The affected digit was soaked in antiseptic Betadine solution, and Xylocaine 1-2% was used as anesthetic (No adrenaline in the anesthetic because of the risk of provoking prolonged peripheral ischemia). Insulin syringe was used to deliver the anesthetic solution in a ring manner at the base of the affected digit.

Injection was administrated into the dorsolateral aspect of the digit at the base, with about 1-2  ml on each side of the phalanx (Digit size matter). Additional anesthetic was given distally near to the harvesting site at the bulb of the finger/toe.

A sterile glove worn by the patient and the tip of the glove digit at the site of surgery is snipped off, and then rolled back to the base of the digit, providing a tourniquet to minimize blood flowing to the area.

Tourniquet was removed immediately after harvesting the required biopsy, making sure that its application time does not exceed 20 minutes.

The efficacy of the anesthesia was tested on skin near the harvesting site (using the tip of the used syringe). Punch probes of 3 or 4 mm diameter were used to obtain the nail specimen passing through affected nail plate to nail bed reaching to the periosteum of the distal phalanx.

Specimens were kept in 10% formalin and sent for regular histopathological preparation and H&E and PAS staining.

Sterile dressings were smoothly applied after ensuring vascular patency then hemostasis at site of procedure (after removal of the tourniquet). Analgesic (Diclofenac potassium 50mg/2/d) was prescribed in the first 2 days post-operatively.

The frequency of dressings was every 2 days with application of topical fusidic acid ointment. After one week no further dressings were needed.

Results

The healing of the punch-wound in the nail was so smooth and rapid with excellent cosmetic outcome and punched scar migrated distally till disappearance completely leaving no traces of the procedure {Fig. 3}.

Figure 3: Healing of the punched area over one month duration.


 

PAS staining of prepared specimens clearly demonstrated the presence of hyphae and spores confirming fungal infection in many undiagnosed and suspected cases {Fig. 4}

Figure 4: PAS positive-stained hyphae and spores in nail plat of onychomycosis cases.


 

While Scarp KOH technique revealed positivity of fungal infection in only 20% of cases, pathological study of PAS stained punch-biopsy specimen revealed 40% of cases with positive stained hyphae and/or spores {Fig. 5}.

Figure 5: Demonstration of hyphae through punch biopsy procedure double that of regular nail scraping technique.


 

In remaining cases H&E stained specimens were studied. Twenty percent were diagnosed as chronic dermatitis where acanthosis, mild spongiosis and exocytosis were demonstrated, with glycogen trapped in keratinous plate layers that also stained positive in PAS stained slides {Fig. 6}. Eighteen percent of cases were diagnosed as psoriasis where psoriasiform pattern of epidermis was demonstrated with Munro microabscesses in a picture similar to skin lesions with exception of presence of granular cell layer {Fig. 7}. In 6% picture similar to skin lichen planus with saw-toothing of acanthotic epidermis was demonstrated, 2% of cases were due to subungual hemorrhage and collection of RBCs was extruded and demonstrated through biopsy specimen and the condition was relieved completely. Another 2% of cases were due to wart developing at the nail fold and extending underneath nail plate. 4% of cases were correlated to previous trauma and in 8% no clues for diagnosis could be presented and remained undiagnosed {Fig. 8}.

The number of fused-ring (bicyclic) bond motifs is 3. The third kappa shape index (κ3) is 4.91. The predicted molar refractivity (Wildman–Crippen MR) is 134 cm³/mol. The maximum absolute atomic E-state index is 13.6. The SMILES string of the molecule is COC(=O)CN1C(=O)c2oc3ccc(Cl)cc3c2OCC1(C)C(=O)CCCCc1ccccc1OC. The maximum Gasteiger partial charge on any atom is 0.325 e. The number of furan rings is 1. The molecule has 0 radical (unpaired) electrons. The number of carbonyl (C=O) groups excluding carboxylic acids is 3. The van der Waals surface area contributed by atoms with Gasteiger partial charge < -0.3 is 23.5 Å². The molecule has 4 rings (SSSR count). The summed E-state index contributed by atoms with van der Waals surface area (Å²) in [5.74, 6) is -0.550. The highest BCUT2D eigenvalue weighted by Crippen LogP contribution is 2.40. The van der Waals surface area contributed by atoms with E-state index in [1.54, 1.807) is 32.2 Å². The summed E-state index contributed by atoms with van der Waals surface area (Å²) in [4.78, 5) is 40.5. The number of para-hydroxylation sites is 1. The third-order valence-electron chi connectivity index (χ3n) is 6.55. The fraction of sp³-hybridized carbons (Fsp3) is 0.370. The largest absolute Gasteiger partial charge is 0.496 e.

Figure 6: Acanthosis, spongiosis, exocytosis, and trapped glycogen in epidermal keratin; manifestation of eczema in nail bed.

Figure 7: Psoriasiform pattern of acanthosis with dilated vessels in elongated papillary dermis; manifestation of psoriasis in nail bed.


 

Figure 8: The overall percentage of diagnosed pathologies after nail biopsy procedure.

Treatment was started immediately after confirming the possible diagnoses through biopsy samples.

For onychomycosis cases itraconazole was prescribed in a dosage of 200 mg twice daily for a week and repeated for 2 or 3 cycles on a monthly interval.

In cases with psoriasis dermojet intralesional triamcinolone 5% was given on 3 weeks interval. Similar dosage was given in cases with lichen planus.

For cases with eczema, suspected allergens or sensitizers such as detergents or nail polishes were strictly avoided besides prescribing topical potent steroids.

Punch biopsy was a therapeutic mode, by itself, in relieving the problem of subungual hematoma, and no further treatment modality was required.